Over a hundred years ago this Court in Zack v. Pennsylvania RR. Co., 25 Pa. 394, 396, 397, in an eminent domain proceeding, stated: "... it is argued that the law does not require the viewers to state anything in their report but the damages; but this is treating their oath altogether too lightly, or overlooking the fact that they are sworn to report all the matters which become a subject of their inquiry, including expressly, and at the least, the quantity, quality, and value of the land taken. ... The report is to be reviewed by the Court; and this can be of no value if no facts be set out in it, unless the Court choose to hear the evidence over again. If the facts be not set out, and are not required to be, then a review in this Court is worth nothing....

[ 409 Pa. Page 288]

In such a summary mode of dealing with a man's property, he has a right to expect that it shall appear in the report that his cause has been fully considered, and certainly, in the long run, such mode of reporting is fairest for both parties. It does not at all interfere with the promptness of the remedy, and it saves both parties in some degree, from the risk of a mere perfunctory report, and perhaps from much future litigation; for then the rights of both are fully defined, and the very things for which damages have been paid are ascertained." (Emphasis supplied) See also: Philadelphia & Erie RR. Co. v. Cake, 95 Pa. 139, 144; Phoenixville V.F. & S. Electric Railway Company's Appeal, 70 Pa. Superior Ct. 391, 393, 394.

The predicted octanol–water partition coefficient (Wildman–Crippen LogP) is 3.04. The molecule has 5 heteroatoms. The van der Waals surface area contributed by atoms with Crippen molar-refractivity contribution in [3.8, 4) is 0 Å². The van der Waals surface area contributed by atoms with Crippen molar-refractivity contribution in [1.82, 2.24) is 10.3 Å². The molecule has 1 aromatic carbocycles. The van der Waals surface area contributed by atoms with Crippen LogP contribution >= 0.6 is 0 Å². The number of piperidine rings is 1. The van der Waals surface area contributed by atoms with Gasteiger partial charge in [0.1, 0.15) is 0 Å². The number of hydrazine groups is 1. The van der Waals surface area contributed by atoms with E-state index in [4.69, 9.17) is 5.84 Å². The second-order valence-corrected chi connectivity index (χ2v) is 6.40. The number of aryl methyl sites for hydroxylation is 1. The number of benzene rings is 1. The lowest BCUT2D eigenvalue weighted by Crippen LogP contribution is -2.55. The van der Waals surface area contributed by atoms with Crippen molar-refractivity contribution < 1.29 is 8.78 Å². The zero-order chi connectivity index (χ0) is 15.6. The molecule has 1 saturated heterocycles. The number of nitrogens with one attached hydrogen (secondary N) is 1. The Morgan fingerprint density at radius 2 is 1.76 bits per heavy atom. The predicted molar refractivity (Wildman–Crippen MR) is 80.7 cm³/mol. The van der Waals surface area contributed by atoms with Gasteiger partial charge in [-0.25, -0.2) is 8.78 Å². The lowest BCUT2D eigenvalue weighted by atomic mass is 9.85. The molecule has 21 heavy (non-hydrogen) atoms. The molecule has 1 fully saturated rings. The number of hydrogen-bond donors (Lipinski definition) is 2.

In view of the present state of this record and the complete absence in the Board's report of any findings of fact or of any reason or explanation in justification of the change in its original schedule and for the placement upon the Township of a portion of the costs of the water lines' construction, we have no other recourse than to remand the matter to the court below with instructions that the Board file a new report wherein are included appropriate findings of fact and reasons in justification of its determination. Particularly, is this necessary in the case at bar where it readily appears from an examination of the figures in the report that the Board made a general "across the board" reduction of the assessments against the property owners.

Mr. Chief Justice BELL dissents.


Order vacated and the matter remanded to the court below for proceeding in accordance with this opinion. Costs to abide the event.